SEOUL (AFP) - Hyundai Motor workers have agreed a wage deal, ending a series of strikes that have cost South Korea's biggest automaker one trillion won (S$1.15 billion) in lost production.
A majority of Hyundai Motor's 46,000 unionised workers opted to accept the deal in a vote late Monday.
It includes a pay rise of roughly five percent, a one-off bonus of five million won plus three-and-a-half months of salary per worker, performance-based bonuses and medical and social benefits.
Hyundai workers began partial strike action on Aug 20, halting factory operations for between four and eight hours over 10 days, and holding back production of more than 50,000 vehicles worth 1.02 trillion won.
"It is fortunate that we concluded a deal without any more disruption," union spokesman Kwon Oh Il told the Yonhap news agency.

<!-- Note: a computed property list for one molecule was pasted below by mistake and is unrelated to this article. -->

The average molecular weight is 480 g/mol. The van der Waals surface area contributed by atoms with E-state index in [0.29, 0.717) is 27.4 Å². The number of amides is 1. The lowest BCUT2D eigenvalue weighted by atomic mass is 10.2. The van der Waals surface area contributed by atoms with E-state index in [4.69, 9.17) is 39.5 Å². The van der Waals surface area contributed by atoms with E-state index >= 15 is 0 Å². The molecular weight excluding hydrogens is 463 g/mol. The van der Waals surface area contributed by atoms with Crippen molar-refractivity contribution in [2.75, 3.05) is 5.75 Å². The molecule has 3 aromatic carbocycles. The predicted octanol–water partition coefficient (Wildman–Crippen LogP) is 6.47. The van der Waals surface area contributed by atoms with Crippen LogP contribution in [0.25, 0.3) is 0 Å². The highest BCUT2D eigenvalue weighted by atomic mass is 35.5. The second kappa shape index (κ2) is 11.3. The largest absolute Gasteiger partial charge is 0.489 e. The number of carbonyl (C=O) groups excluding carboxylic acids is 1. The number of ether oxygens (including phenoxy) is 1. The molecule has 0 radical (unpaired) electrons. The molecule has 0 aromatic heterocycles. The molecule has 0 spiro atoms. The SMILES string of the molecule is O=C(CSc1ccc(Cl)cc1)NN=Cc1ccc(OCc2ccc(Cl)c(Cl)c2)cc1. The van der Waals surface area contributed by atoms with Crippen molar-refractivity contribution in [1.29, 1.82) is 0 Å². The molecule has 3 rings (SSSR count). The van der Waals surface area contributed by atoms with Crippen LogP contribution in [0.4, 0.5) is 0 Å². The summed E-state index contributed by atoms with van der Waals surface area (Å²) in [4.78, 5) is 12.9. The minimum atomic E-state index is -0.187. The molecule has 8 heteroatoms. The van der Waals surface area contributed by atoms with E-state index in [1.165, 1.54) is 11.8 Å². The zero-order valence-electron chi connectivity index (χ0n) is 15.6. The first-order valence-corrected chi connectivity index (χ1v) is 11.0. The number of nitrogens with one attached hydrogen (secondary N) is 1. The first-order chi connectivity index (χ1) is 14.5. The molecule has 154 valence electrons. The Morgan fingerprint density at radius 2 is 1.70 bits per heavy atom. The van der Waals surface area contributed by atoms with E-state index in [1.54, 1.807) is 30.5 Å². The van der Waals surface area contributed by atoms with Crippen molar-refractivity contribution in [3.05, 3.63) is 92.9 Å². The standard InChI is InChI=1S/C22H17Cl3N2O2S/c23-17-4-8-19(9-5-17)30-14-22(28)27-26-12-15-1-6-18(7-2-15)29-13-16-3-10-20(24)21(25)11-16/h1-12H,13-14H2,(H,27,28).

Strikes have been an ongoing issue at Hyundai. Stoppages last year cost the company about 82,000 vehicles worth 1.7 trillion won in lost production.
Worldwide, Hyundai sold 3.1 million vehicles in the first eight months of this year, a 12 percent increase from a year earlier.
But domestic sales have fallen following free-trade agreements with Europe and the United States that have made foreign-made cars more affordable.
Hyundai's exports have also faced renewed pressure from Japanese rivals and a weaker yen.
Monday's agreement deal did not extend to Hyundai-affiliated Kia Motors Corp., where negotiations on a separate wage deal continue.